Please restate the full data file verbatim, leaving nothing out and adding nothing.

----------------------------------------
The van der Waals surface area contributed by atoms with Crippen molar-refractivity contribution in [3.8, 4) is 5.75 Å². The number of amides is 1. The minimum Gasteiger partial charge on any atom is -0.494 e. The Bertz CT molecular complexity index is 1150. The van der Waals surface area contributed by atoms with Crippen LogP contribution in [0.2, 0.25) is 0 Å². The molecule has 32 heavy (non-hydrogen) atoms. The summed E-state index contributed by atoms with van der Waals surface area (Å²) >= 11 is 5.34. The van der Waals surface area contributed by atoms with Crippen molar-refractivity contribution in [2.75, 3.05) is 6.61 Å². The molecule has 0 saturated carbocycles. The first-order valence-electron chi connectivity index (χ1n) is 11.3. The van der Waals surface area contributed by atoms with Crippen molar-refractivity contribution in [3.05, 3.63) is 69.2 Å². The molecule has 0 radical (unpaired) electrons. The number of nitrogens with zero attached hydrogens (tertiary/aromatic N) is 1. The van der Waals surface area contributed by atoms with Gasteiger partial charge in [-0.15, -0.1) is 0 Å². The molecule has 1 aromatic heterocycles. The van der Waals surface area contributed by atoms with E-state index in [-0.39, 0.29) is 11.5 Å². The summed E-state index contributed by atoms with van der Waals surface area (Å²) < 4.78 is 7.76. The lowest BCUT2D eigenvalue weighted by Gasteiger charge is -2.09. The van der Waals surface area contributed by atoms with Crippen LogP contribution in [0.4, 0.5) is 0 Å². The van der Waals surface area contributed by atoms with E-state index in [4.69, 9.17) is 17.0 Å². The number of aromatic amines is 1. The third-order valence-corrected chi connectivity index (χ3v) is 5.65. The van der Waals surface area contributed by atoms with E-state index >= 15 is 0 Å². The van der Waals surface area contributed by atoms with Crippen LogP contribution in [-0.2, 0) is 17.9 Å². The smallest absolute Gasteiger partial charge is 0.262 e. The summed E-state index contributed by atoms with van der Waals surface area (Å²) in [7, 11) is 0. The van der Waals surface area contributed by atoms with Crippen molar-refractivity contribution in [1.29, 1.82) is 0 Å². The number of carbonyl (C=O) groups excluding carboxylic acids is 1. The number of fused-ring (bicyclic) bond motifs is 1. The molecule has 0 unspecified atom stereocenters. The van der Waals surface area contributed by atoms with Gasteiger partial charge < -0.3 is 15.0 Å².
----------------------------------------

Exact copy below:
The van der Waals surface area contributed by atoms with Crippen molar-refractivity contribution in [3.8, 4) is 5.75 Å². The number of amides is 1. The minimum Gasteiger partial charge on any atom is -0.494 e. The Bertz CT molecular complexity index is 1150. The van der Waals surface area contributed by atoms with Crippen LogP contribution in [0.2, 0.25) is 0 Å². The molecule has 32 heavy (non-hydrogen) atoms. The summed E-state index contributed by atoms with van der Waals surface area (Å²) >= 11 is 5.34. The van der Waals surface area contributed by atoms with Crippen molar-refractivity contribution in [2.75, 3.05) is 6.61 Å². The molecule has 0 saturated carbocycles. The first-order valence-electron chi connectivity index (χ1n) is 11.3. The van der Waals surface area contributed by atoms with Crippen molar-refractivity contribution in [3.05, 3.63) is 69.2 Å². The molecule has 0 radical (unpaired) electrons. The number of nitrogens with zero attached hydrogens (tertiary/aromatic N) is 1. The van der Waals surface area contributed by atoms with Gasteiger partial charge in [-0.15, -0.1) is 0 Å². The molecule has 1 aromatic heterocycles. The van der Waals surface area contributed by atoms with E-state index in [-0.39, 0.29) is 11.5 Å². The summed E-state index contributed by atoms with van der Waals surface area (Å²) < 4.78 is 7.76. The lowest BCUT2D eigenvalue weighted by Gasteiger charge is -2.09. The van der Waals surface area contributed by atoms with Crippen LogP contribution in [0.4, 0.5) is 0 Å². The van der Waals surface area contributed by atoms with E-state index in [4.69, 9.17) is 17.0 Å². The number of aromatic amines is 1. The third-order valence-corrected chi connectivity index (χ3v) is 5.65. The van der Waals surface area contributed by atoms with E-state index >= 15 is 0 Å². The van der Waals surface area contributed by atoms with Crippen LogP contribution in [-0.2, 0) is 17.9 Å². The smallest absolute Gasteiger partial charge is 0.262 e. The summed E-state index contributed by atoms with van der Waals surface area (Å²) in [7, 11) is 0. The van der Waals surface area contributed by atoms with Crippen molar-refractivity contribution in [1.29, 1.82) is 0 Å². The number of carbonyl (C=O) groups excluding carboxylic acids is 1. The number of fused-ring (bicyclic) bond motifs is 1. The molecule has 0 unspecified atom stereocenters. The van der Waals surface area contributed by atoms with Gasteiger partial charge < -0.3 is 15.0 Å².